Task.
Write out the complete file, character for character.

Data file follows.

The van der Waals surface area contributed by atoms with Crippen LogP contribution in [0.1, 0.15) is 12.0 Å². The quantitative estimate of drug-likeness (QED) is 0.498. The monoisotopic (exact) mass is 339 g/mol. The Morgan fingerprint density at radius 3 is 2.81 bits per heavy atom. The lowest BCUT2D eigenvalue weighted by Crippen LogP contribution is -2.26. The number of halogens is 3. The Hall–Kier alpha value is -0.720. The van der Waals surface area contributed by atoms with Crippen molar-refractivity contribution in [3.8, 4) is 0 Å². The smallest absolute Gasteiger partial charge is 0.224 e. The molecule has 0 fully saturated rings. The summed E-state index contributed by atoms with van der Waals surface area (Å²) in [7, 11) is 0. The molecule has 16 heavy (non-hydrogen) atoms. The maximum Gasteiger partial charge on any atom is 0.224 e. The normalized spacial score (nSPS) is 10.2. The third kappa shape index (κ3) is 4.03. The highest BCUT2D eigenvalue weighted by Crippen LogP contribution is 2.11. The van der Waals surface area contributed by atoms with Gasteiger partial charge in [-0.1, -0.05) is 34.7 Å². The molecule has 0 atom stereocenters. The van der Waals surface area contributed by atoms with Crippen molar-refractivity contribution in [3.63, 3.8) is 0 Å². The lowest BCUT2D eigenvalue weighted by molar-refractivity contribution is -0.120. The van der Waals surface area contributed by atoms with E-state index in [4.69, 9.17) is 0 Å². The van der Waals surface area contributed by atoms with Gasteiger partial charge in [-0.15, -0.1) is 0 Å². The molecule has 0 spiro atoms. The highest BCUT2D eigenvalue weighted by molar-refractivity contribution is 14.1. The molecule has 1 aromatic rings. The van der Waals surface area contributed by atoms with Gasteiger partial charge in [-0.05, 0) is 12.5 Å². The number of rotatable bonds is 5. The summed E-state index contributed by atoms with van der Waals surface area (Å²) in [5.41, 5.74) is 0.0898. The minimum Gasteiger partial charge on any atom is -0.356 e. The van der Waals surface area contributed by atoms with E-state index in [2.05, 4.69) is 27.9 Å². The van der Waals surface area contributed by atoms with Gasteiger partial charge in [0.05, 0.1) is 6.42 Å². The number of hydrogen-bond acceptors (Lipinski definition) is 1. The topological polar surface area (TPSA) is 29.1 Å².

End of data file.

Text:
The van der Waals surface area contributed by atoms with Crippen LogP contribution in [0.1, 0.15) is 12.0 Å². The quantitative estimate of drug-likeness (QED) is 0.498. The monoisotopic (exact) mass is 339 g/mol. The Morgan fingerprint density at radius 3 is 2.81 bits per heavy atom. The lowest BCUT2D eigenvalue weighted by Crippen LogP contribution is -2.26. The number of halogens is 3. The Hall–Kier alpha value is -0.720. The van der Waals surface area contributed by atoms with Crippen molar-refractivity contribution in [3.8, 4) is 0 Å². The smallest absolute Gasteiger partial charge is 0.224 e. The molecule has 0 fully saturated rings. The summed E-state index contributed by atoms with van der Waals surface area (Å²) in [7, 11) is 0. The molecule has 16 heavy (non-hydrogen) atoms. The maximum Gasteiger partial charge on any atom is 0.224 e. The normalized spacial score (nSPS) is 10.2. The third kappa shape index (κ3) is 4.03. The highest BCUT2D eigenvalue weighted by Crippen LogP contribution is 2.11. The van der Waals surface area contributed by atoms with Gasteiger partial charge in [-0.1, -0.05) is 34.7 Å². The molecule has 0 atom stereocenters. The van der Waals surface area contributed by atoms with Crippen molar-refractivity contribution in [3.63, 3.8) is 0 Å². The lowest BCUT2D eigenvalue weighted by molar-refractivity contribution is -0.120. The van der Waals surface area contributed by atoms with E-state index in [4.69, 9.17) is 0 Å². The van der Waals surface area contributed by atoms with Gasteiger partial charge in [-0.15, -0.1) is 0 Å². The molecule has 0 spiro atoms. The highest BCUT2D eigenvalue weighted by molar-refractivity contribution is 14.1. The molecule has 1 aromatic rings. The van der Waals surface area contributed by atoms with Gasteiger partial charge in [-0.05, 0) is 12.5 Å². The number of rotatable bonds is 5. The summed E-state index contributed by atoms with van der Waals surface area (Å²) in [5.41, 5.74) is 0.0898. The minimum Gasteiger partial charge on any atom is -0.356 e. The van der Waals surface area contributed by atoms with E-state index in [2.05, 4.69) is 27.9 Å². The van der Waals surface area contributed by atoms with Gasteiger partial charge in [0.05, 0.1) is 6.42 Å². The number of hydrogen-bond acceptors (Lipinski definition) is 1. The topological polar surface area (TPSA) is 29.1 Å².